Fingers crossed for a Dorrell cure

What an appalling mess. No, not the Saatchi imbroglio for once, but the Government’s so-called media policy. The Broadcast Act 1990 seemed ill-conceived at the time. Now it has more holes through it than a piece of timber riddled with death-watch beetle.

Will the Government clear out this deadwood with sweeping new legislation? Not before the next election it won’t. Ideological reverses on the Post Office and British Rail make the possibility of another dbâcle just too politically sensitive, say observers.

However, the problems continue to well up and Stephen Dorrell, whose hapless task it is as Heritage Secretary to deal with them, cannot entirely shrug off responsibility. Most pressing, of course, is the vexed issue of cross-media ownership. But there is a growing suspicion that other agenda, such as Channel 4’s funding formula and privacy laws, will be spatchcocked onto the review.

Come March, when the report is expected, what will Dorrell actually do? The options point in different directions. Personally, he should be keen to heighten his non-descript profile: this is just the kind of issue to do it. But, as suggested above, he will be governed by wider political considerations. The result, therefore, is likely to be a glorious fudge. A Green Paper promoting further consultation would be an attractive way forward (politically, that is). But it should be resisted: it would rub further salt into the wounds of already aggrieved parties which the Government can ill-afford to alienate.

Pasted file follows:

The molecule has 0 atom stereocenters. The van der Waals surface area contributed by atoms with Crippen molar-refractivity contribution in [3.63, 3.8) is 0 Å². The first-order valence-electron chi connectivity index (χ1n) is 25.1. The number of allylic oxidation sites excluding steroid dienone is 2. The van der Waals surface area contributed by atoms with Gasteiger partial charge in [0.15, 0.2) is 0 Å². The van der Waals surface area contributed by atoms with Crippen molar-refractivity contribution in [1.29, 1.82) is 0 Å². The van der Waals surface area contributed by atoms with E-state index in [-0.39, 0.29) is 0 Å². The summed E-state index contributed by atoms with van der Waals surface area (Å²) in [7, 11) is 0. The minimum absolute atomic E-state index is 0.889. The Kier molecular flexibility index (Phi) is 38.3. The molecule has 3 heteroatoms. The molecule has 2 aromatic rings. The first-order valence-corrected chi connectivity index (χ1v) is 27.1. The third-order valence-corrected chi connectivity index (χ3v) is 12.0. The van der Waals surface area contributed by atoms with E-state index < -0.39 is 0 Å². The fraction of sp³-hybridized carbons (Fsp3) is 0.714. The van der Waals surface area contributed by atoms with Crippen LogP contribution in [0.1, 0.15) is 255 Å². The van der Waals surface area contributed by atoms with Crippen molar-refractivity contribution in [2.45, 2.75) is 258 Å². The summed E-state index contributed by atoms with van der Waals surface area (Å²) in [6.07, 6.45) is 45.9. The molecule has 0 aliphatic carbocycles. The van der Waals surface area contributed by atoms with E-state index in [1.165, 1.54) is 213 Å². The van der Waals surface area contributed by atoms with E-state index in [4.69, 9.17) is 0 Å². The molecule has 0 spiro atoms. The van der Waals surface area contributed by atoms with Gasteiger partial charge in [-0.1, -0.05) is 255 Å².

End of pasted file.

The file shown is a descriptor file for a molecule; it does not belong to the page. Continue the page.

There is, after all, an obvious asymmetry – almost a “natural injustice” – in national newspapers being held to 20 per cent holdings in UK terrestrial TV and national radio stations , while Rupert Murdoch dominates BSkyB and, ludicrously, three TV sales houses are allowed to ride roughshod over the “rules” and carve up 70 per cent of all UK TV sales.

The nature of fudge suggests that, after all the prevarication of consultation, the newspapers will have their ceiling upped to 30 per cent. This has the additional merit of avoiding major legislation.

Only trouble is, it won’t appease the press. And without their serried support, the Conservative Party’s chances of re-election will be even slimmer than they are already.

Dorrell’s cross-media options, page 36

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